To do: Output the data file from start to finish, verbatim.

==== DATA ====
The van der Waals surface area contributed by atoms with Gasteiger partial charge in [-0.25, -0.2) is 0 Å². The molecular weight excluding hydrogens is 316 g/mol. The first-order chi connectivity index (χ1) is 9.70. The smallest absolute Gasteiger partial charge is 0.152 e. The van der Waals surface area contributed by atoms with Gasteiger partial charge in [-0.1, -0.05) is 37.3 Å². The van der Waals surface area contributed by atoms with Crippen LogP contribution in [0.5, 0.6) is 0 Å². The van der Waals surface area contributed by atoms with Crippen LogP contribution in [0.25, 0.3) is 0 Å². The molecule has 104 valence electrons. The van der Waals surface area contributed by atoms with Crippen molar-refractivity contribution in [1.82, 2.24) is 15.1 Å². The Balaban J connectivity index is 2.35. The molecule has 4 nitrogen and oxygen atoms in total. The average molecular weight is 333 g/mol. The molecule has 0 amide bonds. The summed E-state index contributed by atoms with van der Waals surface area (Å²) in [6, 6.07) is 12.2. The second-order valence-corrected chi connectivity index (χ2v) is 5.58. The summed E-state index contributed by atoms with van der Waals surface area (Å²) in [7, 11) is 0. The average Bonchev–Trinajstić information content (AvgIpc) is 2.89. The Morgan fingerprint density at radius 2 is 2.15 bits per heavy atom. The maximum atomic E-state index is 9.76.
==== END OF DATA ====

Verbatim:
The van der Waals surface area contributed by atoms with Gasteiger partial charge in [-0.25, -0.2) is 0 Å². The molecular weight excluding hydrogens is 316 g/mol. The first-order chi connectivity index (χ1) is 9.70. The smallest absolute Gasteiger partial charge is 0.152 e. The van der Waals surface area contributed by atoms with Gasteiger partial charge in [-0.1, -0.05) is 37.3 Å². The van der Waals surface area contributed by atoms with Crippen LogP contribution in [0.5, 0.6) is 0 Å². The van der Waals surface area contributed by atoms with Crippen LogP contribution in [0.25, 0.3) is 0 Å². The molecule has 104 valence electrons. The van der Waals surface area contributed by atoms with Crippen molar-refractivity contribution in [1.82, 2.24) is 15.1 Å². The Balaban J connectivity index is 2.35. The molecule has 4 nitrogen and oxygen atoms in total. The average molecular weight is 333 g/mol. The molecule has 0 amide bonds. The summed E-state index contributed by atoms with van der Waals surface area (Å²) in [6, 6.07) is 12.2. The second-order valence-corrected chi connectivity index (χ2v) is 5.58. The summed E-state index contributed by atoms with van der Waals surface area (Å²) in [7, 11) is 0. The average Bonchev–Trinajstić information content (AvgIpc) is 2.89. The Morgan fingerprint density at radius 2 is 2.15 bits per heavy atom. The maximum atomic E-state index is 9.76.